When President Obama announced plans Tuesday to send 30,000 more U.S. troops to Afghanistan, it appeared to be a major escalation of the war in that country. But, foreign affairs analyst Fareed Zakaria says that the United States may in fact be "scaling down" the goals of the military operation.

In an interview with CNN, Zakaria gave the new plan a good chance of succeeding in achieving its more limited objectives. But he said Obama's idea of setting a target date for starting to draw down U.S. troops was a strategic mistake - though he suggested the president may have needed to do so for political reasons.

Zakaria, author and host of CNN's "Fareed Zakaria: GPS," spoke to CNN Wednesday.

CNN: The president outlined an intensive but short-term boost of the military resources in Afghanistan. He didn't call it a surge but is this effectively the same as the Iraq surge?

Fareed Zakaria: Actually I think this is a different surge than the Iraq surge. And not enough people have noticed that - because the president did increase the number of troops and in fact, in many ways the number of troops that he has increased in percentage terms is much larger than the Iraq surge.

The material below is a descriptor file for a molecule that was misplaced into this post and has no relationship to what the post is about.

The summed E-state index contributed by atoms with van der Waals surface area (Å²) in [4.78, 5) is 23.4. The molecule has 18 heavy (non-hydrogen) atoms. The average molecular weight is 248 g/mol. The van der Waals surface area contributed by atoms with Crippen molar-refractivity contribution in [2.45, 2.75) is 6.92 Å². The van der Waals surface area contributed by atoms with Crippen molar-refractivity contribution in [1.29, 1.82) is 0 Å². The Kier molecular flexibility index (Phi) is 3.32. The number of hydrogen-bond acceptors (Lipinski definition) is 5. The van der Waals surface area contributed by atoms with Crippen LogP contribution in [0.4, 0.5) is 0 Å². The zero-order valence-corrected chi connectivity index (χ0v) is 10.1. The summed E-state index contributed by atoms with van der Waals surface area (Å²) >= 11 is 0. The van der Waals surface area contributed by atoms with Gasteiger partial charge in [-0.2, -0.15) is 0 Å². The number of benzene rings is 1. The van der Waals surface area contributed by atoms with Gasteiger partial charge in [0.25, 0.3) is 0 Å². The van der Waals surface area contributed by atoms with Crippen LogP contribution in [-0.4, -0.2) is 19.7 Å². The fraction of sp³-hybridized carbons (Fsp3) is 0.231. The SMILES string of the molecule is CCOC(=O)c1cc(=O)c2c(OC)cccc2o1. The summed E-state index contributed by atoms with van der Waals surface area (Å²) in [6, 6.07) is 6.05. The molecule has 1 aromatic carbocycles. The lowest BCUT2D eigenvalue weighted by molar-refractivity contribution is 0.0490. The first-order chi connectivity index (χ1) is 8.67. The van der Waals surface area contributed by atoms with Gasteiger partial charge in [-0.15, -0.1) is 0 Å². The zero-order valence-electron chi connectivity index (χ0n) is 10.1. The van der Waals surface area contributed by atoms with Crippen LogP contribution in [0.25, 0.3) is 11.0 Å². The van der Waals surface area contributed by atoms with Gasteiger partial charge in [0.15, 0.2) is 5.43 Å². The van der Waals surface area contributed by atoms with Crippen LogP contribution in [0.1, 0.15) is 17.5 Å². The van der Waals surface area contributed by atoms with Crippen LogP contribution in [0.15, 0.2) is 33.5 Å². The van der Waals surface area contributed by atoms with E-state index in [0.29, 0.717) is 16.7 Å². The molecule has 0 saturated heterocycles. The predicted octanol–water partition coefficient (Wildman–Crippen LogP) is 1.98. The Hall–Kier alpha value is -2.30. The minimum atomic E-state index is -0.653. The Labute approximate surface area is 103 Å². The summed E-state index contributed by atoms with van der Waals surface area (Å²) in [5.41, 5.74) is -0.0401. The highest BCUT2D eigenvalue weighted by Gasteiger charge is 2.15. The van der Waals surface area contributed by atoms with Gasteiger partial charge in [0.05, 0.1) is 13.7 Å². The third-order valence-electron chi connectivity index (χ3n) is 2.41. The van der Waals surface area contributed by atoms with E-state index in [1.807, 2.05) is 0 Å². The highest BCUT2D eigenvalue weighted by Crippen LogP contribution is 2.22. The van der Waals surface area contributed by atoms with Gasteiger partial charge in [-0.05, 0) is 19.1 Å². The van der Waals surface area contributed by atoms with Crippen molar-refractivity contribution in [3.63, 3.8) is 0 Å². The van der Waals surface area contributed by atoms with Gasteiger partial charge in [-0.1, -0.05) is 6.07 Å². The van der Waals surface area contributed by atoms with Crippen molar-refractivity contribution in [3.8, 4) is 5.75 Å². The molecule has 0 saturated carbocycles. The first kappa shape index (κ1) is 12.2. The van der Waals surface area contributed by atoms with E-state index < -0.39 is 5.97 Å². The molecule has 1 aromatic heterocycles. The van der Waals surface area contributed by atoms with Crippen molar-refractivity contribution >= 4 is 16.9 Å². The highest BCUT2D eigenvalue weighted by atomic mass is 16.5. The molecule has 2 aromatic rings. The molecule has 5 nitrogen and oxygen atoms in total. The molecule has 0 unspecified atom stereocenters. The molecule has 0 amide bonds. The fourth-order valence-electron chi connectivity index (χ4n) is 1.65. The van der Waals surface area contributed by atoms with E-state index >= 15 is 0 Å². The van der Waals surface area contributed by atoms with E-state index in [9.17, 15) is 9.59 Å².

Keep Reading...


Filed under: Afghanistan • al Qaeda • Fareed Zakaria • Military • President Barack Obama • Taliban
November 27th, 2009
11:28 AM ET

Zakaria: India was reassured by Obama

[cnn-photo-caption image=http://i.cdn.turner.com/cnn/2009/POLITICS/11/24/us.india.relations/story.white.house.state.dinner.pool.jpg caption="President Obama welcomed Indian Prime Minister Manmohan Singh on a state last Tuesday at the White House. " width=300 height=169]

Fareed Zakaria | BIO
CNN Anchor

India's Prime Minister Manmohan Singh came away from talks at the White House reassured about U.S. policy in Asia, according to foreign affairs analyst Fareed Zakaria.

Singh and President Obama capped their talks with an elaborate state dinner in a tent at the White House Tuesday night, the first such occasion in Obama's presidency.

Zakaria, who attended the formal event, told CNN the dinner was a success: "My sense is there was a very warm feeling. The Indian prime minister was gushing and he's not a man who gushes."

U.S. and Indian officials spoke about the war in Afghanistan, just as Obama is expected to announce - on Tuesday - increased U.S. troop levels in the region.

Keep Reading...


Filed under: Fareed Zakaria • India • President Barack Obama
« older posts
newer posts »